Both of you guys are wrong. The GOP doesn’t need to go far-left/libertarian on social issues, but it also can’t keep being the “stupid party” as Bobby Jindal recently pointed out. I am a Republican, (and a Protestant) and I find the far-right social cons to be toxic to the Republican brand and a saddening embarresment to my religion. Denying scientifically acclaimed evidence about the environment and human history, making retarded statements about rape-induced pregnancy, calling for more invasions of middle east countries; Republicans can’t stop stepping in this stuff because they’ve been influenced by biblical literalist nut-bags. Ronald Reagan was a hollywood actor and divorced, those 2 things alone would prevent him from passing the litmus test of today’s GOP. Social conservatism is good, but Republicans need to tone it down some and embrace science, intellectualism, and modernity. If they want to remain a big tent party and win at least 50% of the population in elections, the future of the GOP will have to look like John Huntsman with a little Ron Paul sprinkled in for conservative authenticity.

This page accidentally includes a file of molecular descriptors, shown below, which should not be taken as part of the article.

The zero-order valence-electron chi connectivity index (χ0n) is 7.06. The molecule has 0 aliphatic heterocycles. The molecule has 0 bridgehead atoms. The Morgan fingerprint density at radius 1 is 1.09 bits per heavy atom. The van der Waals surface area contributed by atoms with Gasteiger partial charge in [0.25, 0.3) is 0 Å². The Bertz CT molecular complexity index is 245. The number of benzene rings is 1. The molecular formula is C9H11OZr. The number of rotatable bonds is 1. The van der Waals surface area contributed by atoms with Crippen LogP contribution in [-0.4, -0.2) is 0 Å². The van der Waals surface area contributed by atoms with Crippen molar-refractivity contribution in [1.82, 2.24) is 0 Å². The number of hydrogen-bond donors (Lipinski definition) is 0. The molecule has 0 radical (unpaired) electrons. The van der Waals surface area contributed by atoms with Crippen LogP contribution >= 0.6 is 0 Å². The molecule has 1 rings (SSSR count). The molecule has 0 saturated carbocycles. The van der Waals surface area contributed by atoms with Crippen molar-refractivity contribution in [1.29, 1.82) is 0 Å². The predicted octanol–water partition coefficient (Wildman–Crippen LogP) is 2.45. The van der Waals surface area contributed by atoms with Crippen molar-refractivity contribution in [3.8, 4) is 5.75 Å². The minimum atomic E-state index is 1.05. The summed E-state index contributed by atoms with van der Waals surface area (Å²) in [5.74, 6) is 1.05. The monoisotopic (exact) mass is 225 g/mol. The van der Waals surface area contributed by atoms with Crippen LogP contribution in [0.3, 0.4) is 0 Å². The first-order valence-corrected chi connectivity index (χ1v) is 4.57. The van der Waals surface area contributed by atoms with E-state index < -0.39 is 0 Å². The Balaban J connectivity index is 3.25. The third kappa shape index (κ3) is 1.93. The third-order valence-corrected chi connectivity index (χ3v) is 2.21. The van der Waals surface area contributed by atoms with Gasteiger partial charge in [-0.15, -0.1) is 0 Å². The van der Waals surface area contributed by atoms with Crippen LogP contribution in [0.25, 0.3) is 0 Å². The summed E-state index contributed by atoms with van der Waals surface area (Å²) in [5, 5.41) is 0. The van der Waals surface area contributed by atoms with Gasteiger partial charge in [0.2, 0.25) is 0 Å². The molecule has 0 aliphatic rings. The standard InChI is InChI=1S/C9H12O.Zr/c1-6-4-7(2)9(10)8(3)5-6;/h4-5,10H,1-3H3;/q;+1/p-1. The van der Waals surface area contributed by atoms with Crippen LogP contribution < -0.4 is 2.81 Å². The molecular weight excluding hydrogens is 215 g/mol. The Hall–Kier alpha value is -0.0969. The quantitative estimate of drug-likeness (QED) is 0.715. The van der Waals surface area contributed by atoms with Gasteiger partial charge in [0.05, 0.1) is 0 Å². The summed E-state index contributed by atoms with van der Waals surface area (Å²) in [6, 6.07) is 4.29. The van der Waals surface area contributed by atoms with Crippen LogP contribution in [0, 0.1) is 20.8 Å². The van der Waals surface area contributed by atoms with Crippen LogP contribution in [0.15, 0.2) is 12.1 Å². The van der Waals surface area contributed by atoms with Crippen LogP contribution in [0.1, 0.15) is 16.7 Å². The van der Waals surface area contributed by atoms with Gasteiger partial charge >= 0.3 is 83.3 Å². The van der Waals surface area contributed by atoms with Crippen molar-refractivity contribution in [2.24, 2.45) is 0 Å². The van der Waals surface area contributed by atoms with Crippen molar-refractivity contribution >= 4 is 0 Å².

• Jill

    I agree with what you said, Joe, for the most part. But the girl is just a kid … did you really have to humiliate her this way? It is very typical of her (a libertarian Repub.) to suggest what she suggested, not really wisdom as one poster claimed it was.